Either cowed by threats from insurgents to kill those who voted _ or boycotting the ballot in protest of the U.S. occupation and in support of Saddam _ most Iraqi Sunnis stayed home. But in recent months, some influential Sunni leaders began encouraging their countrymen to turn out this time in what U.S. officials call a major breakthrough.

“That is really the single most important development of the past several months, politically,” U.S. Ambassador to Iraq Zalmay Khalilzad told reporters this week, adding a prediction that Sunni slates would win three times more than the 17 seats they have now.

Q: Who are the major players?

A: Iraqis will be choosing between slates, or lists, of candidates who are running under the umbrellas of dozens of political parties or coalitions. The stakes are higher than they have been before because voters will decide parliament’s makeup for the next four years.

The biggest winner in the earlier election was the United Iraqi Alliance, which was endorsed by the country’s most powerful Shiia cleric, Grand Ayatollah al-Sistani. The slate includes conservative Shiia religious leaders, who won half the vote in January and are expected to dominate this one as well.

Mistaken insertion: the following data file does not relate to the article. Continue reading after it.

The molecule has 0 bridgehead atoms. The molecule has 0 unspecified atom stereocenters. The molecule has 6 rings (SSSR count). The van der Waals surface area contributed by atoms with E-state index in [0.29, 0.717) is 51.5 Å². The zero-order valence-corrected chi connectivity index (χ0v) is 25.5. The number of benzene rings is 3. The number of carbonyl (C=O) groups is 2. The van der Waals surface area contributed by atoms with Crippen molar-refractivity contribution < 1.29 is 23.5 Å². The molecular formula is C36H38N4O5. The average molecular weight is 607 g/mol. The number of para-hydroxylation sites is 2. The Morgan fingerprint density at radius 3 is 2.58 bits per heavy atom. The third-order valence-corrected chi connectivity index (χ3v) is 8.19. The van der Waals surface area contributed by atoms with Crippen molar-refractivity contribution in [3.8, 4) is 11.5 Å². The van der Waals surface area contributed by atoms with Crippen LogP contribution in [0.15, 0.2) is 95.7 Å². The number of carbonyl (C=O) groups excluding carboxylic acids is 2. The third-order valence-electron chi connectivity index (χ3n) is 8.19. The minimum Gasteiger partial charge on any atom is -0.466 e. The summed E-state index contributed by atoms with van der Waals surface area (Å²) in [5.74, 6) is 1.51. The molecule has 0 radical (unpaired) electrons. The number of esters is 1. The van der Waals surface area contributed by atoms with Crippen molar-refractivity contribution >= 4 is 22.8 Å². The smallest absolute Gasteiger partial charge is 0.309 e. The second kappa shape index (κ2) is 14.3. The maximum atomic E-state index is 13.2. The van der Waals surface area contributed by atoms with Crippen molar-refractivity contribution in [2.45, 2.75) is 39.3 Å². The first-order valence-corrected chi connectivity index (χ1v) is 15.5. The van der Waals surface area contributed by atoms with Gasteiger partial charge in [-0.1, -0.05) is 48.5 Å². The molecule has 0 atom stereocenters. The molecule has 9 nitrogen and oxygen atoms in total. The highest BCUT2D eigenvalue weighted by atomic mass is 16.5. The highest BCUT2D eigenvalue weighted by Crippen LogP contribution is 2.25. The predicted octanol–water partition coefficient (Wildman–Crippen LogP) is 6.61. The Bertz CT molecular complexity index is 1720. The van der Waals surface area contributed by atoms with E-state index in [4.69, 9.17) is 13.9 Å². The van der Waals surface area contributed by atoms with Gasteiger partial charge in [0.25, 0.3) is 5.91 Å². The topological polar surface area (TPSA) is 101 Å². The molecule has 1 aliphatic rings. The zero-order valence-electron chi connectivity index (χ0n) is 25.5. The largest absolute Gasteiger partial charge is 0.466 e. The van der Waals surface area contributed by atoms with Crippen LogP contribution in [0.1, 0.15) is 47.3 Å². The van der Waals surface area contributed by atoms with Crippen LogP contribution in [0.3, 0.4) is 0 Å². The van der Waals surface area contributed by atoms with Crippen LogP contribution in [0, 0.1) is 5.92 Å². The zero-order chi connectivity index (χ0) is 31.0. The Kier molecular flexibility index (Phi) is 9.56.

The Kurdistan Coalition also swept the earlier ballot, winning 75 seats. This group wants to preserve the large measure of autonomy now held by the Kurds in the northern sector of Iraq, and to take control of the oil-rich city of Kirkuk.

There are two Sunni coalitions _ the Iraqi Accord Front and the Iraqi Front for National Dialogue. Both favor a U.S. withdrawal, but the first is allied with Islamist interests and the latter is more secular.

Also competing will be Ahmed Chalabi, a longtime U.S. ally who has been discredited in Washington for hyping information about weapons of mass destruction in Iraq. Former Iraqi Prime Minister Ayad Allawi, a pragmatic neurologist, is also on the ballot but is unlikely to draw substantial support despite heading an anti-Islamist coalition of Shiias, Sunnis and Kurds.